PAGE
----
In their statement the RCOG recognised the potential of egg vitrification in enabling women to have children later on in life, but also provided a warranted word of warning to women considering freezing their eggs noting the high cost of the technology and low rates of success. Research shows that women are currently on average 37 years of age at the time of freezing their eggs, and in 2016 less than a third of the egg freezing cycles performed were done with women aged 35 years or below (HFEA, 2018). This is significant given that a woman’s age the time of undergoing the procedure and the number of eggs frozen are recognised as the most important predictors of a future live birth (Doyle et al, 2016). Offering further comment from the RCOG, Adam Balen Professor of Reproductive Medicine, suggested that women who are considering the procedure should freeze their eggs as early as their 20s and certainly before the current average age of 37. However, women are only able to store frozen eggs for 10 years unless they can prove that they have become prematurely infertile in which case an extension to the storage period can be obtained up to 55 years. As I have described elsewhere this means that if a woman freezes eggs at 28 years of age she must use them by the time she is 38 or they will be destroyed leaving her without a fertility ‘back up’ plan right when she may need it the most. It is for this reason why myself and colleagues have launched a campaign to see the storage time limit extended.

Echoing other professional guidelines, the RCOG noted how clinics have a responsibility to provide women with a realistic idea of the likelihood of a live birth with their eggs relevant to their age at time of freezing. However, my research interviewing users of this technology found that women struggled to elicit age-specific and clinic-specific success rates about their chance of a future live birth and instead had to rely on limited published data from other centres that often did not reflect, or were not specific to, their age at time of freezing. This is most likely because unlike the success rates of IVF treatment which are published on the HFEA website, it is much more difficult to obtain success rates of IVF using previously frozen eggs as currently only small numbers of women have returned to use their eggs to attempt conception. This lack of clear data about their chance of a future live birth was troubling for some of my participants, yet women often suggested that by undergoing the procedure they would always be improving their chance of motherhood in the future. However, the problem facing these women as well as prospective users of egg freezing now, is that it is difficult to estimate to what extent they will be improving their chances. I suggest that a vague notion that egg freezing may increase the chance of a live birth in the future could lead a woman to spend the £5,000 plus required to freeze eggs. However, if the same woman was provided a more evidenced-based estimate that the chance of success may only be 5-15% she may feel under less pressure to undergo the procedure ‘just in case’ due to the low rate of success she may encounter. This is significant as my research found that a fear of future regret, of not making use of the technology and suffering unwanted childlessness in the future, was a key factor motivating many women to engage with the technology. Thus, if women are provided with information which clearly articulates the limitations of egg freezing they may feel under less pressure to engage with the technology and may feel less blame and guilt about their non-motherhood status both in the present as well as the future.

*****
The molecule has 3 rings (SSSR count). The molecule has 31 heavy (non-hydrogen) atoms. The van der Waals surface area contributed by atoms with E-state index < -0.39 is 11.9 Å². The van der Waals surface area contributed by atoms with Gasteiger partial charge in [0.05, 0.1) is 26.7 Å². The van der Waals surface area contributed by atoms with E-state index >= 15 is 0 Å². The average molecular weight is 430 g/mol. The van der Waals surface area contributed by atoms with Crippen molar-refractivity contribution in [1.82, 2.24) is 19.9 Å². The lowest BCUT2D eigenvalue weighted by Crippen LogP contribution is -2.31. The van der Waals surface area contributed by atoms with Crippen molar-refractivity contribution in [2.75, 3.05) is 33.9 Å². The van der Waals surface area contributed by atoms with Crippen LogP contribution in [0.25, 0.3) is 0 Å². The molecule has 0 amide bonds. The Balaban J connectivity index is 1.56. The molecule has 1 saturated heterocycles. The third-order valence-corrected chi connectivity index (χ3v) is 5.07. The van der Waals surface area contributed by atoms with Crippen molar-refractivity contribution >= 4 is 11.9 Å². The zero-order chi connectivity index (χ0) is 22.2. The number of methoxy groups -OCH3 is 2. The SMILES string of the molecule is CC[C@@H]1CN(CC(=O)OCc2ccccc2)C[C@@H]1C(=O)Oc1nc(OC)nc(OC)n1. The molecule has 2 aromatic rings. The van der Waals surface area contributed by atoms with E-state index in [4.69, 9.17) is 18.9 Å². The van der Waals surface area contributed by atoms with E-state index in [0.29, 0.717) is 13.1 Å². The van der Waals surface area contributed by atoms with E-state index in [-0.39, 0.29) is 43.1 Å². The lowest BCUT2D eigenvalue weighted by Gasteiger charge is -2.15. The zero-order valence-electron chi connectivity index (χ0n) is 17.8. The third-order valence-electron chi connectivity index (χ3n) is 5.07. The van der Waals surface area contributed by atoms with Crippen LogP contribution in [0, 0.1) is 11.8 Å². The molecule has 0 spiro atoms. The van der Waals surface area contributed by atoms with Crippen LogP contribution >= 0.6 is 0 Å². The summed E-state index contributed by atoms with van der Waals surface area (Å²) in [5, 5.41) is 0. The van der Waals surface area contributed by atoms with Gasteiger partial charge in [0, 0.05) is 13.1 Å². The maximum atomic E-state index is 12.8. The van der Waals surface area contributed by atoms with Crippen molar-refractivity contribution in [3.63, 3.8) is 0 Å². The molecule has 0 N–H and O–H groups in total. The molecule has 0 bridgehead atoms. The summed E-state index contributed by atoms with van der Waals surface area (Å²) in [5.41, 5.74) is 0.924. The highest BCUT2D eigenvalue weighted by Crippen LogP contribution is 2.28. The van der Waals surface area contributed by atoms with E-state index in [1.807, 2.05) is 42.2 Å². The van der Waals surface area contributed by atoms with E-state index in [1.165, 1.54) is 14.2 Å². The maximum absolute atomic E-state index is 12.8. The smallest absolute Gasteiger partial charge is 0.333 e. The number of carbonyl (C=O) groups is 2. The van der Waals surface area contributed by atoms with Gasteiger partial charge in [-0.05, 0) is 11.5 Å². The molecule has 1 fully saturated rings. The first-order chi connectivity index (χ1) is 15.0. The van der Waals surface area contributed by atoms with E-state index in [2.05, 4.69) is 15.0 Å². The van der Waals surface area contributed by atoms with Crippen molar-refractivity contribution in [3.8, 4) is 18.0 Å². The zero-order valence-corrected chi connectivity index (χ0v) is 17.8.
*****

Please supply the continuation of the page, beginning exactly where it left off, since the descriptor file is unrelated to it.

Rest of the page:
Whilst the RCOG provided some useful information to prospective users of egg freezing it was not able to offer insights in to what it is like to undergo the procedure. As such we were pleased to learn that on the same day of the release of the RCOG statement a paper by myself and Professor Lorraine Culley examining women’s experiences of social egg freezing was accepted for publication in the journal ‘Human Fertility’. In this paper we discuss how the process of egg freezing poses a different set of challenges for women compared to those experienced by individuals undergoing IVF to conceive. In particular, the women in our research often reported feeling lonely and isolated when undergoing the procedure, in part due to the fact that they were doing so without a partner. They also described a degree of stigma and embarrassment about making use of egg freezing and for ‘still being single’ at a stage in the lifecourse when normative expectations often included marriage and motherhood (Becker, 1997). As such, in many cases the most challenging aspect of undergoing the procedure for our participants was doing so alone and at a time where they would have preferred to have been pursuing motherhood naturally with a partner.

The participants in our research were generally satisfied with the care they received from the clinic, however they believed that clinics could improve their support of women undergoing egg freezing. This included by ensuring better awareness among clinic staff that women might be at the clinic to freeze eggs and not to attempt conception; by providing more time in consultations for women attending alone; and by displaying greater sensitivity and understanding of the reasons behind women’s use of egg freezing.